After 1904 he was not involved in ship owning until 1911 when he purchased four tramp steamers from Walter Runciman for the newly formed European & Brazilian Shipping Co. By the outbreak of the Great War the company owned 10 ships. Six ships were purchased in 1915 for the newly formed London American Trading Co and in 1916 Scaramanga Bros fleet of eight tramps was taken over, but a total of 13 were lost to enemy action.

Thompson Steam Shipping Co, Sunderland was acquired in 1918 and this company subsequently became the registered owner of all new Petersen ships. William Petersen died in 1925 and the company’s new managers became Huntley, Fisher Ltd. At the start of WWII four ships were owned all were lost but several ships were managed on behalf of MOWT and the owned fleet was replaced by the purchase of two Empire and one Ocean type ships. Clan Line purchased the company in 1952 and sold two of the ships, retaining one for trading under Houston Line management. Clan Line subsequently registered four tankers under Thompson SS Co but in 1961 the Thompson company was renamed Scottish Tanker Co and the shipowning name of Thompson disappeared.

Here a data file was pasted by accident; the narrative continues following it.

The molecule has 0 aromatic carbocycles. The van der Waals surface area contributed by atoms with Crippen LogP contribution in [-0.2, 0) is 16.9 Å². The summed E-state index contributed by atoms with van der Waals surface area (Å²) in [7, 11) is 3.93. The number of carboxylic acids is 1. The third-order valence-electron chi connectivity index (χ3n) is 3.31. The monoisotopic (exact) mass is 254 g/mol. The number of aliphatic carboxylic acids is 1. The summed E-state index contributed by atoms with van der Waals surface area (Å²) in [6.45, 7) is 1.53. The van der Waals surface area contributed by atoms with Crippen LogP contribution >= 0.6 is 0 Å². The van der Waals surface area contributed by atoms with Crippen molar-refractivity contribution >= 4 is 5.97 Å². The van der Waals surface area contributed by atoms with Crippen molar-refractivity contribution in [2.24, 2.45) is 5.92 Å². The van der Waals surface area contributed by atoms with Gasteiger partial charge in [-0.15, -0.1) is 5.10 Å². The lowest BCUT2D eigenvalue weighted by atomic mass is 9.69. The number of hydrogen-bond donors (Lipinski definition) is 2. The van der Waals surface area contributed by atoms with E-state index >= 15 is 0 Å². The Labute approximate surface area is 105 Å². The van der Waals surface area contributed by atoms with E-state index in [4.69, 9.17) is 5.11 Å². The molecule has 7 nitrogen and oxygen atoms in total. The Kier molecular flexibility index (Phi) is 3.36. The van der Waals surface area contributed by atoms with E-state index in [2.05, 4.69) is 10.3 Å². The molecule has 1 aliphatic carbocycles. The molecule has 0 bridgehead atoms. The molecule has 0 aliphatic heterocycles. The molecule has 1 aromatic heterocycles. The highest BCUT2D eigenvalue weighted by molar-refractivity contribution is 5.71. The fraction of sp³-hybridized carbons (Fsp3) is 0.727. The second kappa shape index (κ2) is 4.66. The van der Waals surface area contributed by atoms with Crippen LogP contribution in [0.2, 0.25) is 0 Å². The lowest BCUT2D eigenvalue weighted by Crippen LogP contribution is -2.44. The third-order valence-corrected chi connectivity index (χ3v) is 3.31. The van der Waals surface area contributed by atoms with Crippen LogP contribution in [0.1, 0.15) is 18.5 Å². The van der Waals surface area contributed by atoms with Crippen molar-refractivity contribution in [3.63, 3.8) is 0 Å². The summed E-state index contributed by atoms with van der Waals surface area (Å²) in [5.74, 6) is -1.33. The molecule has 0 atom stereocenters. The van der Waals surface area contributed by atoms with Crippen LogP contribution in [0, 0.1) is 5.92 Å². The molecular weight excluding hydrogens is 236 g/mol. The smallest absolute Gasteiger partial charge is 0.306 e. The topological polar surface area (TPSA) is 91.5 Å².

Dene Steam Shipping Co, John T. Lunn & Co, Newcastle.

Dene Steam Shipping Co

John T. Lunn formed the company in 1890 with a second hand ship and the following year placed orders for three new tramp steamers. By 1898 the company owned nine tramps and then began a policy of purchasing second hand ships to reduce the age of its fleet. John Lunn continued to trade in a poor market but by the outbreak of the Great War only owned three ships. Two of these were lost to enemy action and the third was sold in 1917. John Lunn retired from business in 1919.